Explores the vocabulary used in the war on terror and how it reflects the indecision of the executive branch on what to call terrorism suspects.
Brief of Amicus Curiae Fred Korematsu who challenged the constitutionality of Japanese internment.
Explores the role of judges during war and the balancing of the risk of government overreach against the risk of enforcing certain constitutional rights.
Compares Japanese Internment with post 9/11 programs targeting Muslims such as the Absconder Apprehension Initiative and explores its constitutionality.
Reviews pre and post 9/11 terrorism legislation and tensions between the three branches of government in grappling with threats to national security.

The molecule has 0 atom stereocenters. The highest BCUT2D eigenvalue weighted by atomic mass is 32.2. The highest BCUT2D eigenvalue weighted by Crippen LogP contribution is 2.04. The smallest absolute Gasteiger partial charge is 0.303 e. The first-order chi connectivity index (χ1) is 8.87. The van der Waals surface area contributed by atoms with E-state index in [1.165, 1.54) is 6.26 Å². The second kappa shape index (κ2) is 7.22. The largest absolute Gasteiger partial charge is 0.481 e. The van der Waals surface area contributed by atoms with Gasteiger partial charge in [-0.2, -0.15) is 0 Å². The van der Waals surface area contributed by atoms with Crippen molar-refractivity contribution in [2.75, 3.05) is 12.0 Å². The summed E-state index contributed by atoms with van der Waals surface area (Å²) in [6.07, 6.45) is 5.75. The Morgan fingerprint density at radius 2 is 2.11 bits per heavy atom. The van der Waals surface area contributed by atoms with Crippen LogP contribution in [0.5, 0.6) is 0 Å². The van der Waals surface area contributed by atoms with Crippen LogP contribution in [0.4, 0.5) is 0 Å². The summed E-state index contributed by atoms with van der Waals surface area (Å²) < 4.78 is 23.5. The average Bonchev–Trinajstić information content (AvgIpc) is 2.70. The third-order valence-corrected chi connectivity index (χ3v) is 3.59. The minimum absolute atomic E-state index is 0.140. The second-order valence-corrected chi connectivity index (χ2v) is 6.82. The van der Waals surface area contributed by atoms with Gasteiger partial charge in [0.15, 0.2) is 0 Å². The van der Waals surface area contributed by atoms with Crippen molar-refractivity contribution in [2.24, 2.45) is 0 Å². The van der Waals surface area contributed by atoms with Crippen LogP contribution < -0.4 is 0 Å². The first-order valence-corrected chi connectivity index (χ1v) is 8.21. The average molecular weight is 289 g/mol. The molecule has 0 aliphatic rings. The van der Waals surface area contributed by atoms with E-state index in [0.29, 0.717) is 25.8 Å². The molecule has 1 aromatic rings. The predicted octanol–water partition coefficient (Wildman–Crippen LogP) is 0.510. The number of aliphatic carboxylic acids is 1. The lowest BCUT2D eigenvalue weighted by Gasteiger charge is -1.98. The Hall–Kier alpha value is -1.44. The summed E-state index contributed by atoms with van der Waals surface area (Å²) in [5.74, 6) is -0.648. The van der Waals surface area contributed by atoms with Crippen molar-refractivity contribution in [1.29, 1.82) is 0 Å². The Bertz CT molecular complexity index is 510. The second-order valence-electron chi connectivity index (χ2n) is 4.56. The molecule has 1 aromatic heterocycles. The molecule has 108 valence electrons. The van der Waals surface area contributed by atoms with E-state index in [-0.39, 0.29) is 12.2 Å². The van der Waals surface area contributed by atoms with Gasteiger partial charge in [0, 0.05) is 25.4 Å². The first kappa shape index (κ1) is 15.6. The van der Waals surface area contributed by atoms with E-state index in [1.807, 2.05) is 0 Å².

Other Issues in this Volume
- From Day One: Who's in Control as Problem Solving and Client-Centered Sentencing Take Center Stage
- Alternative Strategies for Public Defenders and Assigned Counsel
- The Best Defense Is No Offense: Preventing Crime through Effective Public Defense
- What Policy-Makers Need to Know to Improve Indigent Defense Systems
- Protecting the Integrity of the Court: Trial Court Responsibility for Preventing Ineffective Assistance of Counsel in Criminal Cases
- The Subordination of Subsidized Guardianship in Child Welfare Proceedings
- Flunking the Methodology Test: A Flawed Tax-Exemption Standard for Educational Organizations That Advocate a Particular Position or Viewpoint
- Monogamy's Law: Compulsory Monogamy and Polyamorous Existence
- Relearning Brown: Applying the Lessons of Brown to the Challenges of the Twenty-First Century
- Officer or Overseer: Why Police Desegregation Fails as an Adequate Solution to Racist, Oppressive, and Violent Policing in Black Communities
- To Be Brown in Brazil: Education and Segregation Latin American Style
- The Crime Drop and the Fourth Amendment: Toward an Empirical Jurisprudence of Search and Seizure